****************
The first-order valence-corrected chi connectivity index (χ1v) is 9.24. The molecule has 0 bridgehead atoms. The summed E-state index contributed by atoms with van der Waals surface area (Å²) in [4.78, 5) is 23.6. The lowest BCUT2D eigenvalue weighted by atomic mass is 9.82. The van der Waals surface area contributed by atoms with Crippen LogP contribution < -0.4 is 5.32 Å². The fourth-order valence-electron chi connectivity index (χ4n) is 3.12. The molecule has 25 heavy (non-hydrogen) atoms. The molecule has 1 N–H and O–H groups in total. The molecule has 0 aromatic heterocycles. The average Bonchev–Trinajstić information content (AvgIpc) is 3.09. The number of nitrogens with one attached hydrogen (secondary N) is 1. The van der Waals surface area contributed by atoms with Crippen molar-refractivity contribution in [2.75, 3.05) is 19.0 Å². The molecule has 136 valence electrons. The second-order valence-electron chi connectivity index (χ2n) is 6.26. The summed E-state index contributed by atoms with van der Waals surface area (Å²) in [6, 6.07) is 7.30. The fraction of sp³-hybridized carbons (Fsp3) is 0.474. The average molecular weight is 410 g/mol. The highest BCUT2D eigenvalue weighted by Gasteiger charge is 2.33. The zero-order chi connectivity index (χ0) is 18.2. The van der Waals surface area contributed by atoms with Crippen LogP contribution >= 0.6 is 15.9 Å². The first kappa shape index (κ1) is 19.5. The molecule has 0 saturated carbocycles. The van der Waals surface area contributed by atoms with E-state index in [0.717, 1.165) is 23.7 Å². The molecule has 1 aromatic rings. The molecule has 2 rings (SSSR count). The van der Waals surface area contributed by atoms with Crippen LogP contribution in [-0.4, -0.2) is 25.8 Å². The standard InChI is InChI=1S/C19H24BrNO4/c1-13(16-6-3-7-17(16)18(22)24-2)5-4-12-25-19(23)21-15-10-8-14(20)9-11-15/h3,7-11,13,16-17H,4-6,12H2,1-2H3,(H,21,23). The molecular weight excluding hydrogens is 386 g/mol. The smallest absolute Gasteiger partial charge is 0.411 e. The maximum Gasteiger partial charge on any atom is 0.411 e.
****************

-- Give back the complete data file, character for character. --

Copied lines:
The first-order valence-corrected chi connectivity index (χ1v) is 9.24. The molecule has 0 bridgehead atoms. The summed E-state index contributed by atoms with van der Waals surface area (Å²) in [4.78, 5) is 23.6. The lowest BCUT2D eigenvalue weighted by atomic mass is 9.82. The van der Waals surface area contributed by atoms with Crippen LogP contribution < -0.4 is 5.32 Å². The fourth-order valence-electron chi connectivity index (χ4n) is 3.12. The molecule has 25 heavy (non-hydrogen) atoms. The molecule has 1 N–H and O–H groups in total. The molecule has 0 aromatic heterocycles. The average Bonchev–Trinajstić information content (AvgIpc) is 3.09. The number of nitrogens with one attached hydrogen (secondary N) is 1. The van der Waals surface area contributed by atoms with Crippen molar-refractivity contribution in [2.75, 3.05) is 19.0 Å². The molecule has 136 valence electrons. The second-order valence-electron chi connectivity index (χ2n) is 6.26. The summed E-state index contributed by atoms with van der Waals surface area (Å²) in [6, 6.07) is 7.30. The fraction of sp³-hybridized carbons (Fsp3) is 0.474. The average molecular weight is 410 g/mol. The highest BCUT2D eigenvalue weighted by Gasteiger charge is 2.33. The zero-order chi connectivity index (χ0) is 18.2. The van der Waals surface area contributed by atoms with Crippen LogP contribution >= 0.6 is 15.9 Å². The first kappa shape index (κ1) is 19.5. The molecule has 0 saturated carbocycles. The van der Waals surface area contributed by atoms with E-state index in [0.717, 1.165) is 23.7 Å². The molecule has 1 aromatic rings. The molecule has 2 rings (SSSR count). The van der Waals surface area contributed by atoms with Crippen LogP contribution in [-0.4, -0.2) is 25.8 Å². The standard InChI is InChI=1S/C19H24BrNO4/c1-13(16-6-3-7-17(16)18(22)24-2)5-4-12-25-19(23)21-15-10-8-14(20)9-11-15/h3,7-11,13,16-17H,4-6,12H2,1-2H3,(H,21,23). The molecular weight excluding hydrogens is 386 g/mol. The smallest absolute Gasteiger partial charge is 0.411 e. The maximum Gasteiger partial charge on any atom is 0.411 e.